Braidwood Heritage Town Walk

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(02) 4842 1144
Braidwood, NSW
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One of Queanbeyan-Palerang region’s true hidden gems is the historic town of Braidwood. The town was the first to be listed in the NSW State Heritage Register and it doesn’t take you long to figure out why. As soon as you step on to the town’s main street, you’ll be surrounded by beautiful colonial buildings dating back to the 1800s. The best way to immerse yourself in the town’s rich history of pioneers and bushrangers, colonialism and gold rushes, is by foot. This fascinating walking tour will take you through 49 historic landmarks of Braidwood in no time at all.

The Settlement

Originally, the Braidwood area was occupied by people from the Yuin Nation for tens of thousands of years. European explorers first arrived in 1822, settling in throughout the 1820s. The settlement was located near the headwaters of the Shoalhaven River.

Between the 1820s and 1840s, the town grew little by little until the gold rushes of the 1850. During this era, Braidwood was booming as the primary town in the district. However, the growth didn’t last for long, as once the gold ran out, so did migration to the area.

Wallace Street

The main street through town, Wallace Street, is filled with colonial buildings from the 19th century. This walking tour will take you through the entire length of the street, showcasing 18 outstanding locations from the early days of the town’s development in the mid-1800s.

Some of the oldest remaining buildings in Braidwood are situated in the northern end of Wallace Street. The street’s close proximity to Monkittee Creek made it the perfect spot for a business centre in the 1940s. To this day, it houses the Old Post Office, Braidwood Museum, Braidwood Hotel, the Albert Buildings and the Court House.

Over time, Braidwood’s business centre started moving south from the northern slope of the street. Hotels, such as the Albion, the Criterion and the Corner Hotels, were erected in the latter half of the 19th century as a response to the growing needs of the town during the gold rush era.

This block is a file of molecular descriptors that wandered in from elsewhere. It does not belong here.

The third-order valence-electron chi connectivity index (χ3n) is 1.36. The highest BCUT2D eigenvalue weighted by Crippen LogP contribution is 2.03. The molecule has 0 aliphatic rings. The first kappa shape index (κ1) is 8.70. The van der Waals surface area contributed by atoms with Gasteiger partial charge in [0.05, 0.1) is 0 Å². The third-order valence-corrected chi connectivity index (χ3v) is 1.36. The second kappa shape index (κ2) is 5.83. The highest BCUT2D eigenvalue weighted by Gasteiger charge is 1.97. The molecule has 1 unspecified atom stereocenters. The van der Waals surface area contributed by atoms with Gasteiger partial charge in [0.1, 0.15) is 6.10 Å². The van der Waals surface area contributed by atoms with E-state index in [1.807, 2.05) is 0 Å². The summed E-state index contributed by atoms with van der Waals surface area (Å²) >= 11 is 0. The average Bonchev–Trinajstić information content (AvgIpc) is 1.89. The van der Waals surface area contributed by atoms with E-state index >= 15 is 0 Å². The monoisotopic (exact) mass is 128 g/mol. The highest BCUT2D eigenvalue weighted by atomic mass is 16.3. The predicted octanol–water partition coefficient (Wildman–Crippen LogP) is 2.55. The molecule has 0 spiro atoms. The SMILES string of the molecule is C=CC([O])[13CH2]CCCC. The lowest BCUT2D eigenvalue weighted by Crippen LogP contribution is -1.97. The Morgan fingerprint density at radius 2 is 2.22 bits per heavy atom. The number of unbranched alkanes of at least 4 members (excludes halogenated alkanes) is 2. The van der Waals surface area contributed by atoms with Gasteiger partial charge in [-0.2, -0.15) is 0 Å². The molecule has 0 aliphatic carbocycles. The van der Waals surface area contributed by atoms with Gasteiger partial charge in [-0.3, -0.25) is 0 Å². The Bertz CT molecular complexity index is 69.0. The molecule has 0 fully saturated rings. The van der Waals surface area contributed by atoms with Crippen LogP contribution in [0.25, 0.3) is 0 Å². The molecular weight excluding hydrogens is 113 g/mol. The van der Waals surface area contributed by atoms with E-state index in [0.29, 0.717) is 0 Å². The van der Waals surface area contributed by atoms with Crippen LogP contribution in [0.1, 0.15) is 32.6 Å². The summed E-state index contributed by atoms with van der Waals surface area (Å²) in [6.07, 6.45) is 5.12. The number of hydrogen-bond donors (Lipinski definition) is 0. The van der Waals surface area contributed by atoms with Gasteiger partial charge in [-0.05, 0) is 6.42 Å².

Braidwood Court House

The Eastern Side of Town

After the gold rush, the town witnessed expansion to the east in the 1950s and 1960s. Several new dwellings, hotels and churches were introduced along Elrington, Duncan, Wilson and Lascelles Streets. To this day, many of these buildings remain in near original condition.

Additionally, the eastern side of town boasts the first grand hotel ever built in Braidwood – the Doncaster Inn. Built in about 1840, it was the centre of the town’s social life for many decades. For about a hundred years, it was re-purposed as a convent school, until it was re-established as a hotel in 1980. The closely connected Maria Badgery’s House served as the owner’s quarters for most of the mid-19th century.

Other major sights on the eastern side of Braidwood include the spectacular St Andrew’s Anglican Church. One of Braidwood’s finest buildings, it is built of local granite and features some of the first gargoyles used in ecclesiastical buildings in New South Wales. Inside, you can see magnificent stained glass windows and plaques commemorating pioneer families. You can also climb to the top of the tower for picturesque views over the town.

The Western Side of Town

Heading west from Wallace Street, you’ll come across ‘The Nest’. This wooden cottage of the 1870s is typical of many built following the gold rush. It features an adjoining paddock or market garden in which the resident would produce much of their own food. The Nest has been carefully restored by descendants of the original owner.

Perhaps the most notable of the historic sites in the western side of town is Tidmarsh. It was completed as an inn after 1856 by Braidwood’s first Clerk of Court and licensee of the Doncaster Inn, Patrick Goulding. Tidmarsh had many inhabitants from Police Superintendent John Orridge to Rowland Hassall, James Malone and a series of doctors and dentists. It has since been restored to look exactly as it did in 1862.

Worth a visit are also the Poundkeeper’s Cottage from the 1850s, one of few surviving brick cottages on Ryrie St, and the Worker’s Cottages on Lascelles St. These cottages, moved from their original sites in the early 20th century, date back to the 1860s.

Off the beaten track

If you’re up for a bit of a longer stroll, we recommend heading towards Garvey Street along Coronation Avenue to visit a brick home dating back to 1880 at 1 Coronation Street. From there, you can opt for a relaxing walk alongside Flood Creek. After crossing the creek over Archer Bridge, head south towards Cowper St and you’ll find the Braidwood Cemetery.

The Braidwood Historic Cemetery dates from the earliest days of the settlement. Many important residents and pioneers were buried there and their gravestones provide great detail about the period. You can also find the memorial for the Special Constables murdered by the infamous bushrangers, the Clarke Brothers, in the former Catholic section above the creek.

Continuing over to 59 Cowper St, you will come across a freestone building from 1850s, with late 19th century additions and fine Edwardian interiors. As the final stop on your tour, you should pay a visit to the Britannia Brewery Site. Once a striking two storied stone brewery and stone residence, it was damaged by the 19th century floods. The story goes, the floods left the brewer stranded on his roof.

Wallace Street Braidwood

There’s an abundance of other great stories and sites hidden around Braidwood. If you’re keen to discover even more about the region, visit the Information Centre on Wallace Street and have a chat to our lovely team members, or explore our other tracks and trails.

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